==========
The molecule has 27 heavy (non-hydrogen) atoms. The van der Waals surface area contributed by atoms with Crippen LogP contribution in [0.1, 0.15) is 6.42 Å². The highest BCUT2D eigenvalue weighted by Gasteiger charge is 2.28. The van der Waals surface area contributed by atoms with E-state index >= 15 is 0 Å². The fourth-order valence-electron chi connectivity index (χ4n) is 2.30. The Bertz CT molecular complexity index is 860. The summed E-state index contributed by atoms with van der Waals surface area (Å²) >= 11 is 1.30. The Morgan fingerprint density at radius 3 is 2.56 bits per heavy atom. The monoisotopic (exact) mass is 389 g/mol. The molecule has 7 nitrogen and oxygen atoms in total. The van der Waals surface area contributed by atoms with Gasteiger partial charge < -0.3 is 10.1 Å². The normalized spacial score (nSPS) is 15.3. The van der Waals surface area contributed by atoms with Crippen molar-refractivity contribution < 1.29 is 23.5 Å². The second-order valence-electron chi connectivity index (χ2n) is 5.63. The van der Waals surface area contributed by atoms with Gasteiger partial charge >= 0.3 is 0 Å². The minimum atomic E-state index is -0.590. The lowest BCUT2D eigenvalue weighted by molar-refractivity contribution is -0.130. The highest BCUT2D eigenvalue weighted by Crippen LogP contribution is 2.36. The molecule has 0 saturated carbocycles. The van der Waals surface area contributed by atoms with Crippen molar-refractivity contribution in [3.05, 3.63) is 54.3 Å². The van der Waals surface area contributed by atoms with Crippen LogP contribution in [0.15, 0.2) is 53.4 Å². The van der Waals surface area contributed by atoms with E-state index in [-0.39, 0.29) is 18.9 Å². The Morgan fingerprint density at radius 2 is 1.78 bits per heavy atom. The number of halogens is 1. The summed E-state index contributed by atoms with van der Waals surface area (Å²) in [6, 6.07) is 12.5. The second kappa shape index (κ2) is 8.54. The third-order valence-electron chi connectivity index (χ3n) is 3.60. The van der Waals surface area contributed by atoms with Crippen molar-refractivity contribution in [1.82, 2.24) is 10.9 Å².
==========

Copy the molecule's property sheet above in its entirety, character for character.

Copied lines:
The molecule has 27 heavy (non-hydrogen) atoms. The van der Waals surface area contributed by atoms with Crippen LogP contribution in [0.1, 0.15) is 6.42 Å². The highest BCUT2D eigenvalue weighted by Gasteiger charge is 2.28. The van der Waals surface area contributed by atoms with E-state index >= 15 is 0 Å². The fourth-order valence-electron chi connectivity index (χ4n) is 2.30. The Bertz CT molecular complexity index is 860. The summed E-state index contributed by atoms with van der Waals surface area (Å²) >= 11 is 1.30. The Morgan fingerprint density at radius 3 is 2.56 bits per heavy atom. The monoisotopic (exact) mass is 389 g/mol. The molecule has 7 nitrogen and oxygen atoms in total. The van der Waals surface area contributed by atoms with Gasteiger partial charge < -0.3 is 10.1 Å². The normalized spacial score (nSPS) is 15.3. The van der Waals surface area contributed by atoms with Crippen molar-refractivity contribution < 1.29 is 23.5 Å². The second-order valence-electron chi connectivity index (χ2n) is 5.63. The van der Waals surface area contributed by atoms with Gasteiger partial charge >= 0.3 is 0 Å². The minimum atomic E-state index is -0.590. The lowest BCUT2D eigenvalue weighted by molar-refractivity contribution is -0.130. The highest BCUT2D eigenvalue weighted by Crippen LogP contribution is 2.36. The molecule has 0 saturated carbocycles. The van der Waals surface area contributed by atoms with Crippen molar-refractivity contribution in [3.05, 3.63) is 54.3 Å². The van der Waals surface area contributed by atoms with Crippen LogP contribution in [0.15, 0.2) is 53.4 Å². The van der Waals surface area contributed by atoms with E-state index in [-0.39, 0.29) is 18.9 Å². The Morgan fingerprint density at radius 2 is 1.78 bits per heavy atom. The number of halogens is 1. The summed E-state index contributed by atoms with van der Waals surface area (Å²) in [6, 6.07) is 12.5. The second kappa shape index (κ2) is 8.54. The third-order valence-electron chi connectivity index (χ3n) is 3.60. The van der Waals surface area contributed by atoms with Crippen molar-refractivity contribution in [1.82, 2.24) is 10.9 Å².